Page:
Thursday, May 16, 2024

Concert Review: Melvins and Red Kross Blow Out Eardrums in Ft. Lauderdale

I’ve been to lots of concerts, but this may very well have been the loudest one I’ve ever attended. I’m not sure if that’s because of my location within the venue, which just so happened to place me right in front of two very large speakers, or because the show (particularly the headlining Melvins) was truly just that loud. In all likelihood, it was a little of both. 

As Boca mag’s Arts & Entertainment editor John Thomason wrote in Your Week Ahead, the Melvins’ music isn’t for the faint of heart- but that didn’t stop a solid crowd from coming out to Ft. Lauderdale’s Culture Room on a Tuesday night for an evening of dense, sludgy, alternative punk music. 

The group, which has performed literally thousands of concerts in its 35+ year career, was returning to the Culture Room for the fourth time this decade, and if Tuesday night’s show was any indication, Buzz Osborne’s pioneering group still hasn’t worn out its welcome in South Florida. 

The Melvins were supported by veteran alternative rock band Red Kross, as well as longtime producer and associate Toshi Kasai. The groups are approaching the finish line of the massive “Escape from L.A.” U.S. tour, a truly herculean trek that clocks in at 54 dates in just over two months. 

The first opening act was the aforementioned Toshi Kasai, who provided a 25-minute set that truly felt like a punishment for those attendees who arrived early enough to experience it. The act consisted entirely of Kasai playing synthesizers, mostly just droning them over one another, as an oscilloscope projected the waveforms onto the venue’s screen behind him. Though the visual aspect was interesting, it was a mostly headache-inducing performance that didn’t provide so much as a moment’s worth of actual music.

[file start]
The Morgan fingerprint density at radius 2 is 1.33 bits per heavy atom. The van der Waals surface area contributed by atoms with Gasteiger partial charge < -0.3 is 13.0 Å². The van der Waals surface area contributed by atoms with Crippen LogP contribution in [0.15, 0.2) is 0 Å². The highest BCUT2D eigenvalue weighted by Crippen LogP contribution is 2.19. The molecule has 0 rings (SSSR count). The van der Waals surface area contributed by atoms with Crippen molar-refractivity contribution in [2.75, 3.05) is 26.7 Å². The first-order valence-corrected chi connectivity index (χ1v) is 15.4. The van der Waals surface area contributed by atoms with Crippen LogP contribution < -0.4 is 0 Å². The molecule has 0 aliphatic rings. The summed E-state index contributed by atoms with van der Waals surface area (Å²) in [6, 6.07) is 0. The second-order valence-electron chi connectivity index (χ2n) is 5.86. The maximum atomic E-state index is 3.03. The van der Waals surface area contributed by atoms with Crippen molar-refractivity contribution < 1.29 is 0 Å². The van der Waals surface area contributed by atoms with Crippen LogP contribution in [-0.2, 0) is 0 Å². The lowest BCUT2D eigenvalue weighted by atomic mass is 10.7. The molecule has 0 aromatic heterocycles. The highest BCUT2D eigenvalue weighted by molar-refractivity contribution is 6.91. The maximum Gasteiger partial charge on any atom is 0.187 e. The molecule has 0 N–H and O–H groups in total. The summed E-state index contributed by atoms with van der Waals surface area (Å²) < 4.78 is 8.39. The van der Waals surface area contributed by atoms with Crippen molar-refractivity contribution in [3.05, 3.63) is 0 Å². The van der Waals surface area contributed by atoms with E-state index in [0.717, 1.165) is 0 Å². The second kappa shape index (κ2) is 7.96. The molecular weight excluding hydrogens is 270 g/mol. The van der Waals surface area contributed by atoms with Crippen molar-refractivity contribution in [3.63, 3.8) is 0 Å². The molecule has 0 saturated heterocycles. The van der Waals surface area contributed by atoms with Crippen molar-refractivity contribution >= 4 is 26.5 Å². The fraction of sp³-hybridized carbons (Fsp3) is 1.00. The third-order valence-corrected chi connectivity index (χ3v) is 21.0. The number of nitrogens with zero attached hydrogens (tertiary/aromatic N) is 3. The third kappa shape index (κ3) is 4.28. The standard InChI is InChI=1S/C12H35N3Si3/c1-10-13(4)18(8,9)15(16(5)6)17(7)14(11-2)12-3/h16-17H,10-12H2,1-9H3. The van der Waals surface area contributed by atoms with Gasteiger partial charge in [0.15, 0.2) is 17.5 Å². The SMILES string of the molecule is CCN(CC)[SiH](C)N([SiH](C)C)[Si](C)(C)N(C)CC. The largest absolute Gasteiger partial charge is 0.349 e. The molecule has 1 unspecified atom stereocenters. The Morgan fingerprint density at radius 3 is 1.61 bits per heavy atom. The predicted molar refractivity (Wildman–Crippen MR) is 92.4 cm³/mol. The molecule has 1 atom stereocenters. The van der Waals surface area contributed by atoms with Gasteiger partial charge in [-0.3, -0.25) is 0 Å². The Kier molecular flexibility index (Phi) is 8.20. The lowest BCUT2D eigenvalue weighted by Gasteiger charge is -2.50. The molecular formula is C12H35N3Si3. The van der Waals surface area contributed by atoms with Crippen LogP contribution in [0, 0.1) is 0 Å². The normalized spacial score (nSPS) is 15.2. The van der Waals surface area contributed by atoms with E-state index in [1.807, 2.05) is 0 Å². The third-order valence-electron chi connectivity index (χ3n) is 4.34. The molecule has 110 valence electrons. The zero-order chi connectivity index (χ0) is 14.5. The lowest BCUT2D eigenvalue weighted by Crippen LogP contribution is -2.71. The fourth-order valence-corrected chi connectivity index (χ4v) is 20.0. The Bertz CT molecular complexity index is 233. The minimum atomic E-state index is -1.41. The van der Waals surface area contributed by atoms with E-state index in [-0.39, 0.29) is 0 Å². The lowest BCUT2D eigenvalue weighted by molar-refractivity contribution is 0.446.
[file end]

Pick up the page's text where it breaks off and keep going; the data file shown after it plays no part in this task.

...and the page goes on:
Kasai was followed by Red Kross, and the enduring alternative group produced a lively, uptempo set of rock music that woke up the drowsy midweek crowd and made a strong case for the band’s continued relevance. 

It’s not often that someone other than a band’s frontman steals the show, but Red Kross bassist Steven McDonald managed to accomplish the feat in spades. By chance, I found myself on the balcony right above McDonald, so even though I may not have had a front-row spot for the entire show, I had a front-row spot for all of his kicks, dance moves, and other antics throughout the evening. 

When the time came for the Melvins to take the stage, they did so with smooth jazz music playing over the PA- an intentionally ironic choice to precede the deafening show that was about to ensue. When frontman Buzz Osborne arrived dressed in a black, eyeball-covered robe, he almost immediately drowned out the jazz music with blaring feedback. Osborne carried himself with an aplomb that served as a potent reminder of his rock icon status. 

Detached but not aloof, Osborne captivated the audience without actually addressing them once. His guitar playing made his distinctive aluminum Travis Bean guitar look like a toy, and his unmistakably powerful vocals were just as forceful as they were three decades ago. 

The Melvins’ setlist, thankfully, was comprised almost exclusively of material in the vein of the band’s most recognizable style. Though the group has dipped into other genres over the years, Tuesday’s show was a master class in heavy rock music, and never strayed from that successful formula.  

Osborne certainly provided the evening’s star power, but the true heroes of the night were drummer Dale Crover and bassist Steven McDonald, who pulled double duty, acting as the rhythm section for both bands. The duo powered through both the Red Kross and Melvins sets with incredible gusto, neither seeming vulnerable to fatigue even in the face of such a feat of endurance .

After an hour of pummeling distortion, the show came to a close with the two remaining members of Red Kross joining the Melvins on stage to perform two songs, before ending with a group stage bow. 

The show was easily one of the best and loudest nights of rock music South Florida has seen all year, and there’s little doubt that every fan in attendance, myself included, left the show satisfied and with ringing ears.

James Biagiotti
James Biagiotti
James Biagiotti is a native of Boca Raton, a marketing professional in South Florida, and the former Web Editor of Boca Raton magazine. He is an avid music fan who spends far too much time listening to, dissecting, and traveling to see his favorite bands. He is also, unfortunately, a devoted Miami Dolphins fan.

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